I broke, tears fell down my cheek, I knew that if I didn’t try to get help now, I would do something stupid. I put the medication into a box and handed them to a family member. Crying as I explained that if they didn’t take them away I would do something horrendous.

They were taken back by how far my thoughts had took me, they had no clue to the depths of my despair. They held me as they pleaded with me to get help, that they would help me in any way that they could.

It pushed me to make the best decision I had made for a very long time. I sort after professional help. I was referred to the local mental health team. I am still in recovery, I probably always will be, but I am nowhere near the darkest edge that I have been to.

Its not easy, I’ve mentioned this in previous posts but every day you are here is a win. Each day you see to the end is a win. You are bigger than your infliction makes you feel.

At the top of this post I have linked some web pages that may be of aid to you if you are feeling suicidal, if you find you cannot reach out to family/friends, then reach out there. If you cannot talk, try and write your feelings down, post/text/email them to someone.

If you fear for someone in your life about how they are acting, if they are prone to poor mental health, I would urge you to reach out to them. The power of knowing your are not alone, that people care for your well being, helping them see they are not an inconvenience, can make such a difference. Its not an easy fix, but its a start.

I am forever grateful for my family/friends that have stuck by me through my worst. I am thankful I am still here. I am in a much better place nowadays, even with the recent fluctuations in my mood I have the right tools to see me through.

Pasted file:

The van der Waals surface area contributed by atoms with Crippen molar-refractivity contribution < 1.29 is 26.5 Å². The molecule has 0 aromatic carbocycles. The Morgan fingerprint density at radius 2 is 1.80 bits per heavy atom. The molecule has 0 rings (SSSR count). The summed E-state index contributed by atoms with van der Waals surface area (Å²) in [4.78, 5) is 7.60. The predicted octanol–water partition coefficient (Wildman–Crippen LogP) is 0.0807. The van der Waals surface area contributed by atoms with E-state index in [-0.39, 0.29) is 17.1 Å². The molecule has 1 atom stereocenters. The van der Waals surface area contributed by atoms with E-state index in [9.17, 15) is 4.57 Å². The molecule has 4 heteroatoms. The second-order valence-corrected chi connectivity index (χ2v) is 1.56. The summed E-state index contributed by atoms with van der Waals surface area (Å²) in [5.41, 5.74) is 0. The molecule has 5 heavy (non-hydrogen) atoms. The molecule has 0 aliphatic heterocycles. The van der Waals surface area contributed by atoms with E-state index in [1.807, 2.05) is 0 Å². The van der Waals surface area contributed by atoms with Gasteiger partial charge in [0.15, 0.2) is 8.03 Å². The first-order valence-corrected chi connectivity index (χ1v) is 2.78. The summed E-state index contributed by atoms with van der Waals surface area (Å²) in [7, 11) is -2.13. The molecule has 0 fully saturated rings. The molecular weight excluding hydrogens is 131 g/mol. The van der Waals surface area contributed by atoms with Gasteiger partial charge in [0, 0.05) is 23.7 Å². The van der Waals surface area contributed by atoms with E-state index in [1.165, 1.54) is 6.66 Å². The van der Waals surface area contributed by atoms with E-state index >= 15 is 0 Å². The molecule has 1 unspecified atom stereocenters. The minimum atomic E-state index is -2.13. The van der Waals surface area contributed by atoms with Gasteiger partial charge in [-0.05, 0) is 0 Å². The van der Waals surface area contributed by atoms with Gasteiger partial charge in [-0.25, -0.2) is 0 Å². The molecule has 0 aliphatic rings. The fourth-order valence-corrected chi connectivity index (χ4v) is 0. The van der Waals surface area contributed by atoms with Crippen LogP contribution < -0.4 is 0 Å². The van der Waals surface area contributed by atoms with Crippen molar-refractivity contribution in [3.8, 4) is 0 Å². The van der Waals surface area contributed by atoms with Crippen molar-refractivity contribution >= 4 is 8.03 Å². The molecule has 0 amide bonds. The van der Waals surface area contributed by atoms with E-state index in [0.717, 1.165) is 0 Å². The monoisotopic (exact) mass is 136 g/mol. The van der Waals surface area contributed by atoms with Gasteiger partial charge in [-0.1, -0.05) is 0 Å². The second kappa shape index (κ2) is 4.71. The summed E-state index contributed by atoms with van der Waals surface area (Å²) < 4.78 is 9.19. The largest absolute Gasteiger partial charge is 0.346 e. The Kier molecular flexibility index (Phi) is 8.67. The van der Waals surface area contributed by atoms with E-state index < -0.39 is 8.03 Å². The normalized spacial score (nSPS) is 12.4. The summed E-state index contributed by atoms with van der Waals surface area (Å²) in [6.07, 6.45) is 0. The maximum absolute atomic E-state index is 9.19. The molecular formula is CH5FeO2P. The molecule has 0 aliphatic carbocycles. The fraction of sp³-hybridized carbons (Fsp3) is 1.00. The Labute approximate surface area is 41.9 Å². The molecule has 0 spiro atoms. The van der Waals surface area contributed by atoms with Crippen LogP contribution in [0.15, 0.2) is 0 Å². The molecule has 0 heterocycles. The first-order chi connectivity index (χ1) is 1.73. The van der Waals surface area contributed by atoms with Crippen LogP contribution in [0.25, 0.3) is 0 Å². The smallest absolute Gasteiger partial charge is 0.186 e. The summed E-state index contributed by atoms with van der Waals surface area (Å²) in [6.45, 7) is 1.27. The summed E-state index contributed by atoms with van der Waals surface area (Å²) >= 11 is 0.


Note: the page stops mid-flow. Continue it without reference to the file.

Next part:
The picture I have decided to add to this post is one I recently took of the stars; the constellation The Plough, it reminds us that even in the darkness there is light to be found.

I hope you are all taking care of yourselves and hope that we are all looking out for each other in this current climate.

Until next time take care.

Recovery

It is no secret on this blog how much I struggle with my self esteem, in nearly all of my blogs there is the thread of self doubt about what I am displaying. So i’m assuming if I were to write about my anxiety and depression it wouldn’t really be a surprise for anybody to read.

I’ve ummed and arred for ages about whether to include my mental health on previous blog posts, I am scared that it may put people off reading my posts in the future but leaving out that side of myself makes me a bit of a fraud, I want these blogs to be authentic, a genuine expression of my life, how can I truly manage that if I am hiding a huge section of myself?